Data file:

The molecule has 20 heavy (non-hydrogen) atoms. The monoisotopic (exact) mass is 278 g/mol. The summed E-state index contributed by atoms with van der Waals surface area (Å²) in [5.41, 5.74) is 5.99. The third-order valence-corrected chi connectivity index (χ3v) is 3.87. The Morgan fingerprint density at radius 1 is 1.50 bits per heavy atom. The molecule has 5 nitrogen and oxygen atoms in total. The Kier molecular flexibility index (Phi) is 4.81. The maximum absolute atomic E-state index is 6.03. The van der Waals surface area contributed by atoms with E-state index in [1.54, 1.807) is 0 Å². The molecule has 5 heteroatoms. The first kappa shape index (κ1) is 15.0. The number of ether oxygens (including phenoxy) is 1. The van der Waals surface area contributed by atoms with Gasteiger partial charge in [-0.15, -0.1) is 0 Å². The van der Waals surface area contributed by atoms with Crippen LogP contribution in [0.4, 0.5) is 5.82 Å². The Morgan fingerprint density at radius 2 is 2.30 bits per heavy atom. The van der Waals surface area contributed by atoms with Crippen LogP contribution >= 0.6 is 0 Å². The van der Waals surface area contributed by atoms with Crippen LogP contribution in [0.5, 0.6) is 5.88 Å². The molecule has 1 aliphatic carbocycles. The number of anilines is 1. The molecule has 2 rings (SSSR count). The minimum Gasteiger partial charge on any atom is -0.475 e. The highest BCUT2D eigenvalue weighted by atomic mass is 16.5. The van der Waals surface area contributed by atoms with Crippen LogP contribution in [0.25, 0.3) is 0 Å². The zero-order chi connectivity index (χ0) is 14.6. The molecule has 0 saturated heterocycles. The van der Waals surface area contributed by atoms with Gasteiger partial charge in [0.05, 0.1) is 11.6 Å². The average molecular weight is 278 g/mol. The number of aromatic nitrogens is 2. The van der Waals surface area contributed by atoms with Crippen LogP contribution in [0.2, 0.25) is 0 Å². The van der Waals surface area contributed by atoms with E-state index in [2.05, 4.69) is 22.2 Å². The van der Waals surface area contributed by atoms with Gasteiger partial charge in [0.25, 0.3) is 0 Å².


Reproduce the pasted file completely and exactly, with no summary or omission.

The molecule has 20 heavy (non-hydrogen) atoms. The monoisotopic (exact) mass is 278 g/mol. The summed E-state index contributed by atoms with van der Waals surface area (Å²) in [5.41, 5.74) is 5.99. The third-order valence-corrected chi connectivity index (χ3v) is 3.87. The Morgan fingerprint density at radius 1 is 1.50 bits per heavy atom. The molecule has 5 nitrogen and oxygen atoms in total. The Kier molecular flexibility index (Phi) is 4.81. The maximum absolute atomic E-state index is 6.03. The van der Waals surface area contributed by atoms with E-state index in [1.54, 1.807) is 0 Å². The molecule has 5 heteroatoms. The first kappa shape index (κ1) is 15.0. The number of ether oxygens (including phenoxy) is 1. The van der Waals surface area contributed by atoms with Gasteiger partial charge in [-0.15, -0.1) is 0 Å². The van der Waals surface area contributed by atoms with Crippen LogP contribution in [0.4, 0.5) is 5.82 Å². The Morgan fingerprint density at radius 2 is 2.30 bits per heavy atom. The van der Waals surface area contributed by atoms with Crippen LogP contribution >= 0.6 is 0 Å². The van der Waals surface area contributed by atoms with Crippen LogP contribution in [0.5, 0.6) is 5.88 Å². The molecule has 1 aliphatic carbocycles. The number of anilines is 1. The molecule has 2 rings (SSSR count). The minimum Gasteiger partial charge on any atom is -0.475 e. The highest BCUT2D eigenvalue weighted by atomic mass is 16.5. The van der Waals surface area contributed by atoms with Crippen LogP contribution in [0.25, 0.3) is 0 Å². The zero-order chi connectivity index (χ0) is 14.6. The molecule has 0 saturated heterocycles. The van der Waals surface area contributed by atoms with Gasteiger partial charge in [0.05, 0.1) is 11.6 Å². The average molecular weight is 278 g/mol. The number of aromatic nitrogens is 2. The van der Waals surface area contributed by atoms with Crippen LogP contribution in [0.2, 0.25) is 0 Å². The van der Waals surface area contributed by atoms with E-state index in [2.05, 4.69) is 22.2 Å². The van der Waals surface area contributed by atoms with Gasteiger partial charge in [0.25, 0.3) is 0 Å².